Aggregate Demand and Aggregate Supply
This chapter introduces the Aggregate Demand/Aggregate Supply model of macroeconomics. Read the introduction and Section 1 to learn about Aggregate Demand and the three effects (weath, interest rate, and international trade) that cause the downward slope. Recall the difference between quantity demanded and demand - the same logic applies to Aggregate Demand. Identify the variables that change (shift) the Aggregate Demand curve. Read this chapter and attempt the "Try It" exercises. You will revisit certain sections of the chapter later in this unit.
Recessionary and Inflationary Gaps and Long-Run Macroeconomic Equilibrium
- Explain and illustrate graphically recessionary and inflationary gaps and relate these gaps to what is happening in the labor market.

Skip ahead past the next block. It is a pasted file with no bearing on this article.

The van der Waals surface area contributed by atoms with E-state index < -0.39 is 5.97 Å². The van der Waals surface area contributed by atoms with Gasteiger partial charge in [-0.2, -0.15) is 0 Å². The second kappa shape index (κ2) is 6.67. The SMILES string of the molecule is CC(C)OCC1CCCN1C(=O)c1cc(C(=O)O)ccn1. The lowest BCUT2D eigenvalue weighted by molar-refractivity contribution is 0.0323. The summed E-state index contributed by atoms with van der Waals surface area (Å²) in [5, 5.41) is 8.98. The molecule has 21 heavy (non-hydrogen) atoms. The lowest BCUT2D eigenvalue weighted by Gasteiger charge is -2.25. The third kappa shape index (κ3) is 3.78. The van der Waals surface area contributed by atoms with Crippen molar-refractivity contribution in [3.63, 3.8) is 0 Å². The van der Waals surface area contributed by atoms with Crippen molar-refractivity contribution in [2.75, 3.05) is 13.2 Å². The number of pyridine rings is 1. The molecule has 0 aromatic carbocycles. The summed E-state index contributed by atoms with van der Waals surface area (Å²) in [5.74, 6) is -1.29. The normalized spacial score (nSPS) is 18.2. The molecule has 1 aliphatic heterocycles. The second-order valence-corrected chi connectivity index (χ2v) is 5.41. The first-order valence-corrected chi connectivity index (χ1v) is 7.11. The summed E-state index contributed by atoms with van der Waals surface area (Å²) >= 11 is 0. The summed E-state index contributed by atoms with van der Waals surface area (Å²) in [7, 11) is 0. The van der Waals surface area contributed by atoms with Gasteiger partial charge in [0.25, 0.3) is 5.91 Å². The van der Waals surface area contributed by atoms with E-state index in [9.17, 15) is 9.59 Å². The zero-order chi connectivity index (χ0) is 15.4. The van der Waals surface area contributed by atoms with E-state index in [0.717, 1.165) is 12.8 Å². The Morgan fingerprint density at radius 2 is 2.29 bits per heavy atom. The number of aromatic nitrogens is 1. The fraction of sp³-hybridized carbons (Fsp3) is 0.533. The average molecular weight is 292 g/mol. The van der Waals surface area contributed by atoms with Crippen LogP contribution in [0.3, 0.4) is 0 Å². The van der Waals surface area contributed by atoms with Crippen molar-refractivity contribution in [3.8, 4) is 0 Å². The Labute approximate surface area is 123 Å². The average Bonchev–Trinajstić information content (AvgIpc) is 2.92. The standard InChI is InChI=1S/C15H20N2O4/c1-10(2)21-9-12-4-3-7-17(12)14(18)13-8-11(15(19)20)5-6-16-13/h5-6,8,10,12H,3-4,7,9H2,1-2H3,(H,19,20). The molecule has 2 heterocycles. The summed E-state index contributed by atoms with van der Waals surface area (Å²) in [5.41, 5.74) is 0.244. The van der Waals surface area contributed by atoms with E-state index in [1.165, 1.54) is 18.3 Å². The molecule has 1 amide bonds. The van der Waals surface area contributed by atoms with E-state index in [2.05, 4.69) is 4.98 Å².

- Identify the various policy choices available when an economy experiences an inflationary or recessionary gap and discuss some of the pros and cons that make these choices controversial.
The intersection of the economy's aggregate demand and short-run aggregate supply curves determines equilibrium real GDP and price level in the short run. The intersection of aggregate demand and long-run aggregate supply determines its long-run equilibrium. In this section we will examine the process through which an economy moves from equilibrium in the short run to equilibrium in the long run.
The long run puts a nation's macroeconomic house in order: only frictional and structural unemployment remain, and the price level is stabilized. In the short run, stickiness of nominal wages and other prices can prevent the economy from achieving its potential output. Actual output may exceed or fall short of potential output. In such a situation the economy operates with a gap. When output is above potential, employment is above the natural level of employment. When output is below potential, employment is below the natural level.